Belarus bars government critics from going abroad
MINSK, Belarus (AP) — Belarus' authoritarian government has stepped up its crackdown on dissent by barring the regime's critics from foreign trips, some of those affected said Thursday.
Zhanna Litvina, the head of the Belarusian Association of Journalists, a media freedom watchdog, said authorities banned her from leaving for Warsaw on Thursday. "I felt like a North Korean citizen in the center of Europe," she said.
Several other critics of Belarus' authoritarian President Alexander Lukashenko say they have been denied permission to go on foreign trips during the past week, learning about it once they were already at the airport.
Officials have refused to comment on reports the government has compiled a list of journalists, opposition activists and human rights defenders forbidden to leave the 10-million nation wedged between Russia and Poland.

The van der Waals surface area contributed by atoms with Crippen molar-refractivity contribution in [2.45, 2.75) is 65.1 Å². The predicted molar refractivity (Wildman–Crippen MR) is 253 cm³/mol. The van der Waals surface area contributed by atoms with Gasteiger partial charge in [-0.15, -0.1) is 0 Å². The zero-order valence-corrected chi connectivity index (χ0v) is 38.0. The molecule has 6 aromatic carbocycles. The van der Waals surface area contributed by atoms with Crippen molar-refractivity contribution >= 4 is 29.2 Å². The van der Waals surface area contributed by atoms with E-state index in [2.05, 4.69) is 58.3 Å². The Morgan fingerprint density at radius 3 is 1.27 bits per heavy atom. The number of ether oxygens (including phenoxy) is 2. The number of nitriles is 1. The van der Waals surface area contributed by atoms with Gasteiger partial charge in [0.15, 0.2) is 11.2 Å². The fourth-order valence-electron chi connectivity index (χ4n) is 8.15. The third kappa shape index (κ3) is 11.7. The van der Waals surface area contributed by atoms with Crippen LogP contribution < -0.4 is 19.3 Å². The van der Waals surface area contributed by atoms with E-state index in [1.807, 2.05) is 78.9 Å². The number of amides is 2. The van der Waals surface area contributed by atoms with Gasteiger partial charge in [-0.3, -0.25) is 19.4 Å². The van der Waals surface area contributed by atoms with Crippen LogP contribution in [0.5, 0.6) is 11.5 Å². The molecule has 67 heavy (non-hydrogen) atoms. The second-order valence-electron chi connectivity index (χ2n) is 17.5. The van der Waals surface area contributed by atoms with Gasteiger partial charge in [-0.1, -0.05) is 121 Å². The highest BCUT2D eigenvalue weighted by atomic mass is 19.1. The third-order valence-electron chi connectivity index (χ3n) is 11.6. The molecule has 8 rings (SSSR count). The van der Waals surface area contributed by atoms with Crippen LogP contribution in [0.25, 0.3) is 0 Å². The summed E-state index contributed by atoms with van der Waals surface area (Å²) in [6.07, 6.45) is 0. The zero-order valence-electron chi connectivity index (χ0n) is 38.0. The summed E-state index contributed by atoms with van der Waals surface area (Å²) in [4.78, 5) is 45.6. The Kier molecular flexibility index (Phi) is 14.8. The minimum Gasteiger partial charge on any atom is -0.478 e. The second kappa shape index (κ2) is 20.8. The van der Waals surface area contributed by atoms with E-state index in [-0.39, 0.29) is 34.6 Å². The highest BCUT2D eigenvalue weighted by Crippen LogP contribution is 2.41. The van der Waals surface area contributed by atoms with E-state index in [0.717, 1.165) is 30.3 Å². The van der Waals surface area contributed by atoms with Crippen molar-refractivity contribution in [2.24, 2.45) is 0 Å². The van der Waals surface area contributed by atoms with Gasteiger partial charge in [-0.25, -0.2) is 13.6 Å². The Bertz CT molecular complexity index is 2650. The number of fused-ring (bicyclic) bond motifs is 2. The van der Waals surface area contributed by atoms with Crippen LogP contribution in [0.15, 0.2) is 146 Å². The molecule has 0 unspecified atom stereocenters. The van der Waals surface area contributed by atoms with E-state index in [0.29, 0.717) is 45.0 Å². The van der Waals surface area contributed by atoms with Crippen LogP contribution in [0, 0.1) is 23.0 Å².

"The government's action is illegal," said Valentin Stefanovich, the head of Vyasna rights center. "It amounts to a list of hostages."
The ban would contradict a Belarusian law that only allows authorities to deny exit for debtors, draft dodgers and criminal suspects.
Lukashenko, who Western rights group have called Europe's last dictator, has been in office since 1994. He has relentlessly cracked down on opposition groups and independent media.
Belarusian rights activists say that 12 opposition activists, including two former presidential candidates, are in prison on political charges.
Last month, the European Union introduced new sanctions against Belarus over repression of the political opposition and recalled its envoys from the Belarusian capital. The move came after Belarus asked the head of the EU's delegation in Minsk and the Polish ambassador to leave and said it was withdrawing its own ambassadors from Brussels and Warsaw.